Obtaining a university degree, which usually takes around three to four years, is the most common way to gain professional qualifications as a learning disability professional or nurse. To qualify, universities may require that you have four to five GCSEs at grades 9 to 4 (A* to C) or two to three A levels, including science, and a personal statement. If you're already a student but want to change degrees, you may be able to join during the second year of the course if you prove that you've studied for a degree in life sciences of a health-related subject.

Related: How to write a nursing personal statement (with example)

3. Consider an apprenticeship

A good alternative to university courses is a degree apprenticeship in nursing. You may qualify for an apprenticeship of this type if you have previous experience working in a hospital or healthcare setting. Throughout the duration of the programme, you'd have the chance to work while attending lectures and seminars that equip you with relevant healthcare knowledge and essential nursing skills. Requirements for nursing apprenticeships are usually similar to the requirements of university degrees.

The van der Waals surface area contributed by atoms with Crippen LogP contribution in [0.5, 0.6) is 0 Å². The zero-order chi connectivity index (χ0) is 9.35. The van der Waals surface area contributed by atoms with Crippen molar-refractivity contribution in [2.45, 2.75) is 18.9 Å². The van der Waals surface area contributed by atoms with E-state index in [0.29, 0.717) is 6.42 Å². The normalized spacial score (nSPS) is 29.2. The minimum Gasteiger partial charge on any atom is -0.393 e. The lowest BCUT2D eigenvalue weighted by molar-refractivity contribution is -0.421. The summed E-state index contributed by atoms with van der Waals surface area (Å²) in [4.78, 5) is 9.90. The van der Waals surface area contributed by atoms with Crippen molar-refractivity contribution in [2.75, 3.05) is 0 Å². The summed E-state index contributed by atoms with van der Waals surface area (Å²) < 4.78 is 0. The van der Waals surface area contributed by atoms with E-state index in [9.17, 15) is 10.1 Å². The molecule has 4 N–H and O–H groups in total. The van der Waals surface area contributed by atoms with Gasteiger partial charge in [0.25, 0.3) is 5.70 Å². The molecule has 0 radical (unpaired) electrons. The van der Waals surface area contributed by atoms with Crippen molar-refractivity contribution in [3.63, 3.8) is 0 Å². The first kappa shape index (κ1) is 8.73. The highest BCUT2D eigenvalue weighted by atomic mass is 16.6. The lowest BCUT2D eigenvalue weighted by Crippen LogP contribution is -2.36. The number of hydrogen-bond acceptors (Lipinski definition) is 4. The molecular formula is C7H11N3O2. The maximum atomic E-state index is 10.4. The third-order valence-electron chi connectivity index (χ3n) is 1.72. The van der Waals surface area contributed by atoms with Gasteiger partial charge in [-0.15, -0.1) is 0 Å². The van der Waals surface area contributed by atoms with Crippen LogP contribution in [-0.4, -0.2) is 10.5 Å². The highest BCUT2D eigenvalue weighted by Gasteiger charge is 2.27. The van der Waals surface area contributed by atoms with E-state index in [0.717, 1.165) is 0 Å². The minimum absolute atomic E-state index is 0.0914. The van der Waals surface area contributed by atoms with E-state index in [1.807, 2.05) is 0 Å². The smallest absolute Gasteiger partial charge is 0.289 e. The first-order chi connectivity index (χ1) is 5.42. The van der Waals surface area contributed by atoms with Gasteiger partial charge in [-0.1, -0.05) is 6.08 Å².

Related: All you need to know about apprenticeship vs university

4. Become a volunteer

Volunteering in a hospital, clinic or another facility that helps patients with disabilities is a great way to gain your first work experience. Through volunteering in social care or healthcare, you can start testing your skills in practice. It's also a great way to see if there's a sub-specialisation of learning disability nursing that you may want to pursue in the future, for example, by obtaining a relevant postgraduate degree.

5. Become a registered nurse

Upon successful completion of your degree or apprenticeship, it's critical that you register as a nurse with the Nursing and Midwifery Council (NMC). Depending on your background, there are various ways in which you can join this register. In most cases, your university or employer may offer you this as you approach the end of your training. As a part of your programme, they'd upload your course and personal details for NMC's approval, after which you'd have the option to pay the £120 registration fee and fill out the rest of your application.

6. Find an entry-level job in nursing